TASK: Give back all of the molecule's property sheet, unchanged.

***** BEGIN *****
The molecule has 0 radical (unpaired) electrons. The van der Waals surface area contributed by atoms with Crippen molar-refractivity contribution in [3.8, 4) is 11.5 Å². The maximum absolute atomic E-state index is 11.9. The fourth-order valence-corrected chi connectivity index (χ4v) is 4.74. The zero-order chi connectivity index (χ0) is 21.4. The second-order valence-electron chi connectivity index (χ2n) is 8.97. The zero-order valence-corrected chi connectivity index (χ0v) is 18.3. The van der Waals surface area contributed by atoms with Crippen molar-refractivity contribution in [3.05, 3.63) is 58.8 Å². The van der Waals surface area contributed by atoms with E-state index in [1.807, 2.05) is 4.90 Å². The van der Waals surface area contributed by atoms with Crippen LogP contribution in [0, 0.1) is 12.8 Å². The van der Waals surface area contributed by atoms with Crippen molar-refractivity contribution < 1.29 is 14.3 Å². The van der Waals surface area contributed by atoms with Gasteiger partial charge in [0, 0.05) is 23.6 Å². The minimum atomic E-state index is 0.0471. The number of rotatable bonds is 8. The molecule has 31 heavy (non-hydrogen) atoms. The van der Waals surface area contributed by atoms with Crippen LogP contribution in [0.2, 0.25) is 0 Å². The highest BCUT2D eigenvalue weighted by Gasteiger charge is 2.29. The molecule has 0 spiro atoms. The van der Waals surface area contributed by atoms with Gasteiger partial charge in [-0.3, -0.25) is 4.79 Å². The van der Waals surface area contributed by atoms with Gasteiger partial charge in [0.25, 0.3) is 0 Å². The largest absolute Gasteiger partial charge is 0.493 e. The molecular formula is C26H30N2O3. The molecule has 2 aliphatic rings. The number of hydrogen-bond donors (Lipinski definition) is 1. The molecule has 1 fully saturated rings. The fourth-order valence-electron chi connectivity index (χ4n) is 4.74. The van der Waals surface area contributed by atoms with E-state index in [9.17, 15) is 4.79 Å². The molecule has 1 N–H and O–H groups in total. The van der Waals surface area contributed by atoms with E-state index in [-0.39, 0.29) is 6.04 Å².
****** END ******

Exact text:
The molecule has 0 radical (unpaired) electrons. The van der Waals surface area contributed by atoms with Crippen molar-refractivity contribution in [3.8, 4) is 11.5 Å². The maximum absolute atomic E-state index is 11.9. The fourth-order valence-corrected chi connectivity index (χ4v) is 4.74. The zero-order chi connectivity index (χ0) is 21.4. The second-order valence-electron chi connectivity index (χ2n) is 8.97. The zero-order valence-corrected chi connectivity index (χ0v) is 18.3. The van der Waals surface area contributed by atoms with Crippen molar-refractivity contribution in [3.05, 3.63) is 58.8 Å². The van der Waals surface area contributed by atoms with E-state index in [1.807, 2.05) is 4.90 Å². The van der Waals surface area contributed by atoms with Crippen LogP contribution in [0, 0.1) is 12.8 Å². The van der Waals surface area contributed by atoms with Crippen molar-refractivity contribution < 1.29 is 14.3 Å². The van der Waals surface area contributed by atoms with Gasteiger partial charge in [0, 0.05) is 23.6 Å². The minimum atomic E-state index is 0.0471. The number of rotatable bonds is 8. The molecule has 31 heavy (non-hydrogen) atoms. The van der Waals surface area contributed by atoms with Crippen LogP contribution in [0.2, 0.25) is 0 Å². The highest BCUT2D eigenvalue weighted by Gasteiger charge is 2.29. The molecule has 0 spiro atoms. The van der Waals surface area contributed by atoms with Gasteiger partial charge in [-0.3, -0.25) is 4.79 Å². The van der Waals surface area contributed by atoms with Gasteiger partial charge in [0.25, 0.3) is 0 Å². The largest absolute Gasteiger partial charge is 0.493 e. The molecular formula is C26H30N2O3. The molecule has 2 aliphatic rings. The number of hydrogen-bond donors (Lipinski definition) is 1. The molecule has 1 fully saturated rings. The fourth-order valence-electron chi connectivity index (χ4n) is 4.74. The van der Waals surface area contributed by atoms with E-state index in [9.17, 15) is 4.79 Å². The molecule has 1 N–H and O–H groups in total. The van der Waals surface area contributed by atoms with E-state index in [-0.39, 0.29) is 6.04 Å².